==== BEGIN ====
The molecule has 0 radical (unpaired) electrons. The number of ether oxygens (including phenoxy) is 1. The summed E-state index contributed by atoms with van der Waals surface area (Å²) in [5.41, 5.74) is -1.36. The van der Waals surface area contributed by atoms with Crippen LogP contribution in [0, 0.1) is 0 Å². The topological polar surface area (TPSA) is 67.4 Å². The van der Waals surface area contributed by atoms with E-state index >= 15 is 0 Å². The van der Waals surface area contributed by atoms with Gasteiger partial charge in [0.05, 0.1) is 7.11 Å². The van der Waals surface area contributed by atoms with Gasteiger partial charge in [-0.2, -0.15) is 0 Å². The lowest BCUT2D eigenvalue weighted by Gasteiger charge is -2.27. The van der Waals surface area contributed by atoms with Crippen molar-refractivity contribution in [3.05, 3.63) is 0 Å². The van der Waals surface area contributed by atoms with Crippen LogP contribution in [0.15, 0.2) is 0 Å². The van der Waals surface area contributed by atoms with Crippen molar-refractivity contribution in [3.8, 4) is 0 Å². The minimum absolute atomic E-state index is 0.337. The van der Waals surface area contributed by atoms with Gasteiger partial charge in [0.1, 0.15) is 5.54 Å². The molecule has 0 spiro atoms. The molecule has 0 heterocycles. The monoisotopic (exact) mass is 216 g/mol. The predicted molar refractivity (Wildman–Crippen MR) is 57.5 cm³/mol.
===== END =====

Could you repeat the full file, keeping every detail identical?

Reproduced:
The molecule has 0 radical (unpaired) electrons. The number of ether oxygens (including phenoxy) is 1. The summed E-state index contributed by atoms with van der Waals surface area (Å²) in [5.41, 5.74) is -1.36. The van der Waals surface area contributed by atoms with Crippen LogP contribution in [0, 0.1) is 0 Å². The topological polar surface area (TPSA) is 67.4 Å². The van der Waals surface area contributed by atoms with E-state index >= 15 is 0 Å². The van der Waals surface area contributed by atoms with Gasteiger partial charge in [0.05, 0.1) is 7.11 Å². The van der Waals surface area contributed by atoms with Gasteiger partial charge in [-0.2, -0.15) is 0 Å². The lowest BCUT2D eigenvalue weighted by Gasteiger charge is -2.27. The van der Waals surface area contributed by atoms with Crippen molar-refractivity contribution in [3.05, 3.63) is 0 Å². The van der Waals surface area contributed by atoms with Crippen LogP contribution in [0.15, 0.2) is 0 Å². The van der Waals surface area contributed by atoms with Crippen molar-refractivity contribution in [3.8, 4) is 0 Å². The minimum absolute atomic E-state index is 0.337. The van der Waals surface area contributed by atoms with Gasteiger partial charge in [0.1, 0.15) is 5.54 Å². The molecule has 0 spiro atoms. The molecule has 0 heterocycles. The monoisotopic (exact) mass is 216 g/mol. The predicted molar refractivity (Wildman–Crippen MR) is 57.5 cm³/mol.